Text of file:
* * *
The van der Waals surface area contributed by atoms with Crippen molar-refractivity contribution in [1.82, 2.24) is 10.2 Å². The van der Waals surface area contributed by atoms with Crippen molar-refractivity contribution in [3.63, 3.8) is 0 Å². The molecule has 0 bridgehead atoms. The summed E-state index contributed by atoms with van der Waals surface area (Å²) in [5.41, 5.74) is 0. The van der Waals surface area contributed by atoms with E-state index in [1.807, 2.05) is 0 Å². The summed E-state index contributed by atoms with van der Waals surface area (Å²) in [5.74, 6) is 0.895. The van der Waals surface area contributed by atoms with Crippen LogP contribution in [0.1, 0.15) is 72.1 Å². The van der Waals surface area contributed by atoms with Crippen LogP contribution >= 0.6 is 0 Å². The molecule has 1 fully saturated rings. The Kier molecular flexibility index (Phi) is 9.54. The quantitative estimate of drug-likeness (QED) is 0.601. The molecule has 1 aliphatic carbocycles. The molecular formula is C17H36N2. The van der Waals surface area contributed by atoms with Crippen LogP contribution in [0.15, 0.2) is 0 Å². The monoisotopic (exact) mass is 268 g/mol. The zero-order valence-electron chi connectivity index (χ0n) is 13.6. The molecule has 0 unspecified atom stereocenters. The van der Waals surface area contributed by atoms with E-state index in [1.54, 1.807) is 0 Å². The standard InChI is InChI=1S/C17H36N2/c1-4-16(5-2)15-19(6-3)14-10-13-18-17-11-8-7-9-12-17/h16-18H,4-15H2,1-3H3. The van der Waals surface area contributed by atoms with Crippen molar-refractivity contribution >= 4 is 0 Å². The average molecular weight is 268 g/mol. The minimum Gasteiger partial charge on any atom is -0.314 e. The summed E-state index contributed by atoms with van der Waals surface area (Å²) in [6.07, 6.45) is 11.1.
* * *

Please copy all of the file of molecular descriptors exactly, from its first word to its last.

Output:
The van der Waals surface area contributed by atoms with Crippen molar-refractivity contribution in [1.82, 2.24) is 10.2 Å². The van der Waals surface area contributed by atoms with Crippen molar-refractivity contribution in [3.63, 3.8) is 0 Å². The molecule has 0 bridgehead atoms. The summed E-state index contributed by atoms with van der Waals surface area (Å²) in [5.41, 5.74) is 0. The van der Waals surface area contributed by atoms with E-state index in [1.807, 2.05) is 0 Å². The summed E-state index contributed by atoms with van der Waals surface area (Å²) in [5.74, 6) is 0.895. The van der Waals surface area contributed by atoms with Crippen LogP contribution in [0.1, 0.15) is 72.1 Å². The van der Waals surface area contributed by atoms with Crippen LogP contribution >= 0.6 is 0 Å². The molecule has 1 fully saturated rings. The Kier molecular flexibility index (Phi) is 9.54. The quantitative estimate of drug-likeness (QED) is 0.601. The molecule has 1 aliphatic carbocycles. The molecular formula is C17H36N2. The van der Waals surface area contributed by atoms with Crippen LogP contribution in [0.15, 0.2) is 0 Å². The monoisotopic (exact) mass is 268 g/mol. The zero-order valence-electron chi connectivity index (χ0n) is 13.6. The molecule has 0 unspecified atom stereocenters. The van der Waals surface area contributed by atoms with E-state index in [1.54, 1.807) is 0 Å². The standard InChI is InChI=1S/C17H36N2/c1-4-16(5-2)15-19(6-3)14-10-13-18-17-11-8-7-9-12-17/h16-18H,4-15H2,1-3H3. The van der Waals surface area contributed by atoms with Crippen molar-refractivity contribution >= 4 is 0 Å². The average molecular weight is 268 g/mol. The minimum Gasteiger partial charge on any atom is -0.314 e. The summed E-state index contributed by atoms with van der Waals surface area (Å²) in [6.07, 6.45) is 11.1.